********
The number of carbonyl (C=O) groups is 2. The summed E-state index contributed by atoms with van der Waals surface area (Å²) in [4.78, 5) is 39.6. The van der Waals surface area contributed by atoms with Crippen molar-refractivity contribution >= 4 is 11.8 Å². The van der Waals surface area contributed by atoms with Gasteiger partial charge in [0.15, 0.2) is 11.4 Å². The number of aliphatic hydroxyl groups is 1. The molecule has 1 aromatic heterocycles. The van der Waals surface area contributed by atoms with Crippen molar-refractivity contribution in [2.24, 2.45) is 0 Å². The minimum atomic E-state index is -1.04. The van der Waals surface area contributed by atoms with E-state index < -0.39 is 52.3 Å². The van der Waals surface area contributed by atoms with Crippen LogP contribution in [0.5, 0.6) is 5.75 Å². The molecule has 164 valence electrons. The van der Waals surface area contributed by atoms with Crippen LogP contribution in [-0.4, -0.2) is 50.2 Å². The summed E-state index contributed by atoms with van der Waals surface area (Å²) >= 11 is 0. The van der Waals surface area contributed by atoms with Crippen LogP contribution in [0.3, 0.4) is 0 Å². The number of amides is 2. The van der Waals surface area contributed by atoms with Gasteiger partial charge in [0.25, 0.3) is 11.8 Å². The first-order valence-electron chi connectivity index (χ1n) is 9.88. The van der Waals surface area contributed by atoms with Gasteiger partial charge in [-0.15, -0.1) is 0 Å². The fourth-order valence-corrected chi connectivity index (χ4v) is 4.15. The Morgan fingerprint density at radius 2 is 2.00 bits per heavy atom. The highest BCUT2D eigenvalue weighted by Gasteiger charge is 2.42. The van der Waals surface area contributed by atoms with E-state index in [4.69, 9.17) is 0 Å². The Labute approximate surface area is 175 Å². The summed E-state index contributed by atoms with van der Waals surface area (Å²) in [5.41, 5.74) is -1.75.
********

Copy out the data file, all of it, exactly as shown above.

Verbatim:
The number of carbonyl (C=O) groups is 2. The summed E-state index contributed by atoms with van der Waals surface area (Å²) in [4.78, 5) is 39.6. The van der Waals surface area contributed by atoms with Crippen molar-refractivity contribution >= 4 is 11.8 Å². The van der Waals surface area contributed by atoms with Gasteiger partial charge in [0.15, 0.2) is 11.4 Å². The number of aliphatic hydroxyl groups is 1. The molecule has 1 aromatic heterocycles. The van der Waals surface area contributed by atoms with Crippen molar-refractivity contribution in [2.24, 2.45) is 0 Å². The minimum atomic E-state index is -1.04. The van der Waals surface area contributed by atoms with E-state index < -0.39 is 52.3 Å². The van der Waals surface area contributed by atoms with Crippen LogP contribution in [0.5, 0.6) is 5.75 Å². The molecule has 164 valence electrons. The van der Waals surface area contributed by atoms with Crippen LogP contribution in [-0.4, -0.2) is 50.2 Å². The summed E-state index contributed by atoms with van der Waals surface area (Å²) >= 11 is 0. The van der Waals surface area contributed by atoms with Crippen LogP contribution in [0.3, 0.4) is 0 Å². The number of amides is 2. The van der Waals surface area contributed by atoms with Gasteiger partial charge in [0.25, 0.3) is 11.8 Å². The first-order valence-electron chi connectivity index (χ1n) is 9.88. The van der Waals surface area contributed by atoms with Gasteiger partial charge in [-0.15, -0.1) is 0 Å². The fourth-order valence-corrected chi connectivity index (χ4v) is 4.15. The Morgan fingerprint density at radius 2 is 2.00 bits per heavy atom. The highest BCUT2D eigenvalue weighted by Gasteiger charge is 2.42. The van der Waals surface area contributed by atoms with E-state index in [4.69, 9.17) is 0 Å². The Labute approximate surface area is 175 Å². The summed E-state index contributed by atoms with van der Waals surface area (Å²) in [5.41, 5.74) is -1.75.